A furry, four-pawed best friend could be the key to getting your kid off the couch and away from the TV screen, a new study suggests.
Teens from dog-owning families get about 15 more minutes a week of moderate to vigorous physical activity than teens who don't have any pets, the study said.
"You can think of your dog not only as your best friend, but also a social support tool for being active," study researcher John Sirard, an assistant professor at the University of Virginia in Charlottesville, said in a statement.
Sirard and his colleagues surveyed 618 pairs of Minneapolis adolescents and their parents about the number of dogs in their home, and how much time they spent doing physical activities. For one week, 318 of those teens also wore accelerometers, which are wrist watch-like devices that collect data regarding how and when the body is moving.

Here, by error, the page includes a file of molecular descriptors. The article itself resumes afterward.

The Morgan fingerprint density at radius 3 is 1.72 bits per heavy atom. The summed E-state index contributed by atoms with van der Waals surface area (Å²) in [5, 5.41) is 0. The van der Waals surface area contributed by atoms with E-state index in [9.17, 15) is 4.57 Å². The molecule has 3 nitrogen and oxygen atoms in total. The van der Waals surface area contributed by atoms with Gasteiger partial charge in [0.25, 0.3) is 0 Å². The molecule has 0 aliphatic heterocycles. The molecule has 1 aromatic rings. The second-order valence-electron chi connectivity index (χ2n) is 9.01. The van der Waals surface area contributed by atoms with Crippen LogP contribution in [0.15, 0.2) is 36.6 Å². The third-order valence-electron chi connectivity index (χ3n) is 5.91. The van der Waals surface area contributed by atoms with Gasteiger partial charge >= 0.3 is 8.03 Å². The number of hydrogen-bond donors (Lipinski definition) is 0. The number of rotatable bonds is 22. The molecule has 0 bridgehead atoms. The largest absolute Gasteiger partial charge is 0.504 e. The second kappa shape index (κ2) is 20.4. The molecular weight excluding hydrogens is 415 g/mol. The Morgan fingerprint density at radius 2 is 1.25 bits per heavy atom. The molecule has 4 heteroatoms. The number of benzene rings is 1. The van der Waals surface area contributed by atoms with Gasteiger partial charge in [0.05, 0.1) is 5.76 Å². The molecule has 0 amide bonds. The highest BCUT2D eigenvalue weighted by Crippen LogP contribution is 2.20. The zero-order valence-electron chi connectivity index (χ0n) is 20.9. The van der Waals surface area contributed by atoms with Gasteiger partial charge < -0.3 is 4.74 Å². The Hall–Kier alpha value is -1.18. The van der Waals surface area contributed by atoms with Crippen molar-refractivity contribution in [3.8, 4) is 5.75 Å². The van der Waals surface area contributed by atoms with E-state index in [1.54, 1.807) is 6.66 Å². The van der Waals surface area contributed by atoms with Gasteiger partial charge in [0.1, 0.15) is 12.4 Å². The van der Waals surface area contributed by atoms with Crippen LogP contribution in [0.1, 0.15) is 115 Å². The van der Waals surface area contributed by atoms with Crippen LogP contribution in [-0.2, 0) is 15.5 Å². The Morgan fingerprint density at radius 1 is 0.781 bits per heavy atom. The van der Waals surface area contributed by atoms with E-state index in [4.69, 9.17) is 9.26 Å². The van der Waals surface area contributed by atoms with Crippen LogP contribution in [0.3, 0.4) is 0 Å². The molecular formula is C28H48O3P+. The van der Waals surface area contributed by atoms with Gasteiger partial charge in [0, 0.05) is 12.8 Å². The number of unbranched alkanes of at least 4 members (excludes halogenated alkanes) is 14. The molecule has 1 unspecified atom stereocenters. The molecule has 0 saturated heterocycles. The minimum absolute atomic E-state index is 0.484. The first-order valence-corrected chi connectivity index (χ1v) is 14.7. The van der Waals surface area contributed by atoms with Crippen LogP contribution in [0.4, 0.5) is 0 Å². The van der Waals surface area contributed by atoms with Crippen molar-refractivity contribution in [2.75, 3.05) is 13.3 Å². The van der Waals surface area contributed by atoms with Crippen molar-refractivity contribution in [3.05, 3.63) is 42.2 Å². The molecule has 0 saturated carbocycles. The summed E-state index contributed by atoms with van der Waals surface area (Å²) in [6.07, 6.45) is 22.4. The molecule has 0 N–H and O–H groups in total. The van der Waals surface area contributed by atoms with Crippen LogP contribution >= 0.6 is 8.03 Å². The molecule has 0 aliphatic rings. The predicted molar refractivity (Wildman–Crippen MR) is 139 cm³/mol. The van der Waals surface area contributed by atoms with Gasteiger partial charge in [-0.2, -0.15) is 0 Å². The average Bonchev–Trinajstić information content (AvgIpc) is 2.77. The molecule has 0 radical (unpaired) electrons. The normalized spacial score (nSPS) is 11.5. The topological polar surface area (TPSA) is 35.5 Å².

Teens from dog-owning families recorded greater amounts of movement on the accelerometers, even after researchers took into account demographic variables, such as gender, race and socioeconomic status.
The finding was unexpected because the researchers anticipated the dog-walking responsibilities would be taken by the parents. "We hypothesized it would have an effect on adults, but we didn't see that. We saw it in the kids," Sirard said.
Despite the link between dog ownership and teenagers' physical activity, researchers said they could not be certain that getting a dog would encourage people to be more active. It could be that more active people choose to have dogs, because the pet already fits their lifestyle, Sirard said.
The U.S. Department of Health and Human Services currently recommends teenagers and young adults to get at least 60 minutes of moderate to vigorous exercise most days of the week.
The study will be published in the March issue of the American Journal of Preventive Medicine.
Pass it on: Owning a dog is linked with an increase in physical activity in teenagers.
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